A Down and Dirty Guide To Online Reputation ManagementSeptember 9, 2015
I received an email this morning asking a couple basic questions about how to properly “set up” someone’s online reputation.
While that’s not exactly how it all works… it was a great question and it got me thinking that with all the conference vendors and “gooroos” out there trying to sell stuff to Realtors these days (“reputation management” services being one of the more popular topics lately), maybe it would be a good topic to get down and dirty with so you have a basic understanding of what’s going on, should you choose to hire one of these companies.
So, what IS online reputation management?
The gist of online reputation management is this: When someone searches a client’s name online, I want the client to be 100% in control of everything that shows up on that first page of the results. This allows us to effectively “manage” what consumers see during their searches.
Is all your contact info all up to date? Are there negative reviews floating around that you’re unaware of? People with the same name doing shady things? All can provide to be costly to your business if left unchecked and unmanaged.
What do I do to manage my online reputation?
Basically it comes down to creating as much content on various websites and platforms, using your name and contact information, as possible. That’s a REALLY simplified way to describe it, but it’ll work for our purposes.
Ideally, the first thing I want to see when I search for a client is the client’s real estate website. I don’t want to get too geeky with the SEO lingo, but when a website is setup properly using the client’s name in the meta title, and included on a team or “about” page, it will generally work its way to the front page of the search results relatively easily as it gets promoted (backlinks) via all the below profiles.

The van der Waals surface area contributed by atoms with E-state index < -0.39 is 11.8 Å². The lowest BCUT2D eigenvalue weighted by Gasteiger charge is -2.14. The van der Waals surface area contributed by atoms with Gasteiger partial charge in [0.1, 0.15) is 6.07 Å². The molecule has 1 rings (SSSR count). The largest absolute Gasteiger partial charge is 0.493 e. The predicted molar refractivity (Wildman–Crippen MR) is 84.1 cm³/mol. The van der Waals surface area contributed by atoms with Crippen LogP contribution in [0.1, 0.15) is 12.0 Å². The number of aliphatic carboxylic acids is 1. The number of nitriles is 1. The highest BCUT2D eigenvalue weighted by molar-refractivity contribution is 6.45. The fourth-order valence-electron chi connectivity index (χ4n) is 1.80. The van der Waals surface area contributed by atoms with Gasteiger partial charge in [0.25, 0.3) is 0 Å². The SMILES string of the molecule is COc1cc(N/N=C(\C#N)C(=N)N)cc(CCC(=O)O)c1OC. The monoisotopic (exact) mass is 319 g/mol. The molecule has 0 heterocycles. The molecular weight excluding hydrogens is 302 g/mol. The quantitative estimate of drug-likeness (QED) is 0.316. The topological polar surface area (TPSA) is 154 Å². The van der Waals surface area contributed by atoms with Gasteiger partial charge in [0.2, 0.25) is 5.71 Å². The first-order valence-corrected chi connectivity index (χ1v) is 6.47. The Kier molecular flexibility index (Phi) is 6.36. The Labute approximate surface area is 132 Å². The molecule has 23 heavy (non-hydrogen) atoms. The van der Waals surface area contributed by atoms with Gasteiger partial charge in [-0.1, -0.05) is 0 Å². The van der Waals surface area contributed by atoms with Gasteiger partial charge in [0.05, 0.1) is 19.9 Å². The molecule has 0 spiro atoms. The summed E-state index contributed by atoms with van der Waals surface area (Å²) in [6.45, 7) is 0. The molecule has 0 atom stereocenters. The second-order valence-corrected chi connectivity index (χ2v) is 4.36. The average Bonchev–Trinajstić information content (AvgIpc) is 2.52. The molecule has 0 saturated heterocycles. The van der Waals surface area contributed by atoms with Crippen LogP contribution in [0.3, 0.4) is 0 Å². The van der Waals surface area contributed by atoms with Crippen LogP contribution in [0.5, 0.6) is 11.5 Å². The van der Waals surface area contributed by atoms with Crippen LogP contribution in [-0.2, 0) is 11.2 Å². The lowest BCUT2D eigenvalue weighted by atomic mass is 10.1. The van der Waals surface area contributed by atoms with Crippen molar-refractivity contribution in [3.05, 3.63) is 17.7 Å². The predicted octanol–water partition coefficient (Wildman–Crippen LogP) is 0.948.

As a side note, I generally advise agents in creating a personal website vs relying solely on a brokerage site, so that down the road if the agent leaves their brokerage, they’ve got their own established platform and aren’t starting from scratch again, but that’s a whole different topic we can cover later.
I then advise people to setup and claim their profiles on industry specific websites like Zillow.com, Trulia.com, Realtor.com, ActiveRain.com, etc. followed up with secondary profiles or review sites like About.me, StoryApp.me, YELP.com and Reach150.com.
Of course then there are the social media sites like LinkedIn, Facebook (they can also create a Facebook biz page that includes their name) and Twitter which should all contain contact information at the very least.
Those alone should generally take over the first page of search results within a few weeks if setup properly. It also helps to share links and cross promote each of them on your social media sites (tactfully of course), as search engines see this as “building a buzz” which helps with ranking things quicker on that first page of search results.
Taking things a step further, depending on their comfort levels… I advise clients to create a YouTube channel and some promotional videos with their name in the title and description, which will generally get those video to rank on the front page as well.
Appropriately naming images that you use for your profile pictures on websites and social sites is also important, as search engines will display those on the search results pages. So instead of something like “foto567845r.jpg” I would want to rename that file “Jeff Bernheisel.jpg” to help the search engines determine that they should display that image when someone searches for me. See the image to the right for an example of how images (along the top) and videos (near the bottom) normally appear in the results. They can be eye catching and help immensely with click-through rates.
Obviously this is all a lot harder with a common name like Sam Smith, but the consumers recognize this… so they’ll search for things like “Jeff Bernheisel Realtor Portland” or something along those lines until they find who they’re searching for.
So, that’s the down and dirty on online reputation management. Hopefully you’re now armed with enough knowledge to properly “set up” your online presence… or determine if you may need to bring in an outside vendor to help.